"John Hasenkam" <johnh at faraway.> wrote in message news:<41392480 at dnews.tpgi.com.au>...
> "dan michaels" <feedbackdroids at yahoo.com> wrote in message
> news:8d8494cf.0409030853.7911b8bf at posting.google.com...> > > >In contrast, since ungulates pop out into the world being able to walk
> > > >and run within hours, I was also wondering that their visual systems
> > > >might also be similarly advanced, as compard to humans and other
> > > >animals like you mentioned. Do they have to "learn" what a lion looks,
> > > >or might their visual systems already have some hard-coding regards
> > > >this?
>> To come at this from a tangent, it is interesting to recall studies showing
> how axons for varous senses, after injury, can end up projecting to regions
> other than their "programmed" targets. Auditory axons will project to visual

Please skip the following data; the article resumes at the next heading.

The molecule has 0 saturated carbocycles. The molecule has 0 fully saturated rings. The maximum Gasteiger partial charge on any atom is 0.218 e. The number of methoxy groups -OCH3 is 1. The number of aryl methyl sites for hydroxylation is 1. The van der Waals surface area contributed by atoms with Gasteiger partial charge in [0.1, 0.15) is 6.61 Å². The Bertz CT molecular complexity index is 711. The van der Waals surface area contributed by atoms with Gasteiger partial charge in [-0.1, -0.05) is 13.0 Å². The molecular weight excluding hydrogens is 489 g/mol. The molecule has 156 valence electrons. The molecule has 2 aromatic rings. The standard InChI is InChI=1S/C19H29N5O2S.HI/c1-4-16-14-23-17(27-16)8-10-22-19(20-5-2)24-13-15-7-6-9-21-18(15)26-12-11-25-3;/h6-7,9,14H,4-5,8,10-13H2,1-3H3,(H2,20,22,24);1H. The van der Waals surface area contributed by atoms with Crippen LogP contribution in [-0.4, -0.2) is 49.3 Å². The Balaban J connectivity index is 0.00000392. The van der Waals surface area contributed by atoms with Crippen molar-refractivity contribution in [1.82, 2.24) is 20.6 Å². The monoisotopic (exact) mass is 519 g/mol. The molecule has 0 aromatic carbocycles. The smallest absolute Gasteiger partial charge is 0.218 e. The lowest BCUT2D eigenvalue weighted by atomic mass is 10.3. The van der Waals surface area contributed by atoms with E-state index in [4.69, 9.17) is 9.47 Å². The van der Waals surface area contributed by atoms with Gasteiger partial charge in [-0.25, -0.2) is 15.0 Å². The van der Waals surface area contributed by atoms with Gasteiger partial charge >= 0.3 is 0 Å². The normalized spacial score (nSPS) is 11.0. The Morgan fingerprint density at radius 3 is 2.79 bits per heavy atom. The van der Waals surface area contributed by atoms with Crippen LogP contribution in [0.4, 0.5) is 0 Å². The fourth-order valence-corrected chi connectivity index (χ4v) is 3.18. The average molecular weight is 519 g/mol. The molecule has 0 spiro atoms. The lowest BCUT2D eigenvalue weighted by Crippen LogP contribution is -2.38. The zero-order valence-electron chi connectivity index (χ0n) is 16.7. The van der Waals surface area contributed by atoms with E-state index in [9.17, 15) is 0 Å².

> areas, perhaps explaining the echo location noted in some blind individuals.
> Not many studies on this but the few are surprising in their results.
> Results such as these suggest a top down guidance of axonal projections, but
> I'll freely admit I find that very spooky.
You might be referring to studies in amphibians and ferrets, but this
doesn't address my question regards the level of development of
perceptual systems at the time of birth in precocial ungulates either,
It's a fairly interesting problem in its own right, since a baby zebra
has to be ready to flee from a lion shortly after birth, if it ever
wants to get to be an adult zebra. To flee from a lion, it might help
to be able to distinquish one from a parent zebra, so upon seeing its
own parent, it doesn't go running off into the jaws of the nearest
lion. I guess it's conceivable the adult zebra would be able to
"teach" its baby what a lion is in the first hour or so, or that the
baby learns on its own the first time a lion comes to eat it. Operant
conditioning rules, so long as the organism makes it through the first
day against something 10X its size and power, not to mention the big